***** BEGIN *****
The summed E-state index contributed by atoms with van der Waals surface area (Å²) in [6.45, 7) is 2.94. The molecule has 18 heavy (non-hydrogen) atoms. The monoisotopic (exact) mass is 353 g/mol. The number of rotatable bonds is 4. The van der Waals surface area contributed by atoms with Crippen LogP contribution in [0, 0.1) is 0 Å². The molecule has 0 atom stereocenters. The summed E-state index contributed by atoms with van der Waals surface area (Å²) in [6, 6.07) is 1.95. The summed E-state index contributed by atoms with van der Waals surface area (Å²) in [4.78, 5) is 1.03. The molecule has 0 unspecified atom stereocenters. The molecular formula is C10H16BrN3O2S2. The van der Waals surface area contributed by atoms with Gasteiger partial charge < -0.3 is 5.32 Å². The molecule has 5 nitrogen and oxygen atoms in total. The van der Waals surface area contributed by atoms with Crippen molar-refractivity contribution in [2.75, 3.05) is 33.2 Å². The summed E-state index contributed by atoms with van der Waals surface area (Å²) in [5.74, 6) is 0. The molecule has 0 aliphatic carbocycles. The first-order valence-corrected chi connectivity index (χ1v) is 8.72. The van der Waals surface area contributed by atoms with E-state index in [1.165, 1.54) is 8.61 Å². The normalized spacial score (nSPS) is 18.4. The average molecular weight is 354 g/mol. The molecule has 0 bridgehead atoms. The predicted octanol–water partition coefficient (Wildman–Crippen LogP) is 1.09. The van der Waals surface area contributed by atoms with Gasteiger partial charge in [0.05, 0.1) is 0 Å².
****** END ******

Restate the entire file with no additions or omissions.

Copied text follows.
The summed E-state index contributed by atoms with van der Waals surface area (Å²) in [6.45, 7) is 2.94. The molecule has 18 heavy (non-hydrogen) atoms. The monoisotopic (exact) mass is 353 g/mol. The number of rotatable bonds is 4. The van der Waals surface area contributed by atoms with Crippen LogP contribution in [0, 0.1) is 0 Å². The molecule has 0 atom stereocenters. The summed E-state index contributed by atoms with van der Waals surface area (Å²) in [6, 6.07) is 1.95. The summed E-state index contributed by atoms with van der Waals surface area (Å²) in [4.78, 5) is 1.03. The molecule has 0 unspecified atom stereocenters. The molecular formula is C10H16BrN3O2S2. The van der Waals surface area contributed by atoms with Gasteiger partial charge < -0.3 is 5.32 Å². The molecule has 5 nitrogen and oxygen atoms in total. The van der Waals surface area contributed by atoms with Crippen molar-refractivity contribution in [2.75, 3.05) is 33.2 Å². The summed E-state index contributed by atoms with van der Waals surface area (Å²) in [5.74, 6) is 0. The molecule has 0 aliphatic carbocycles. The first-order valence-corrected chi connectivity index (χ1v) is 8.72. The van der Waals surface area contributed by atoms with E-state index in [1.165, 1.54) is 8.61 Å². The normalized spacial score (nSPS) is 18.4. The average molecular weight is 354 g/mol. The molecule has 0 bridgehead atoms. The predicted octanol–water partition coefficient (Wildman–Crippen LogP) is 1.09. The van der Waals surface area contributed by atoms with Gasteiger partial charge in [0.05, 0.1) is 0 Å².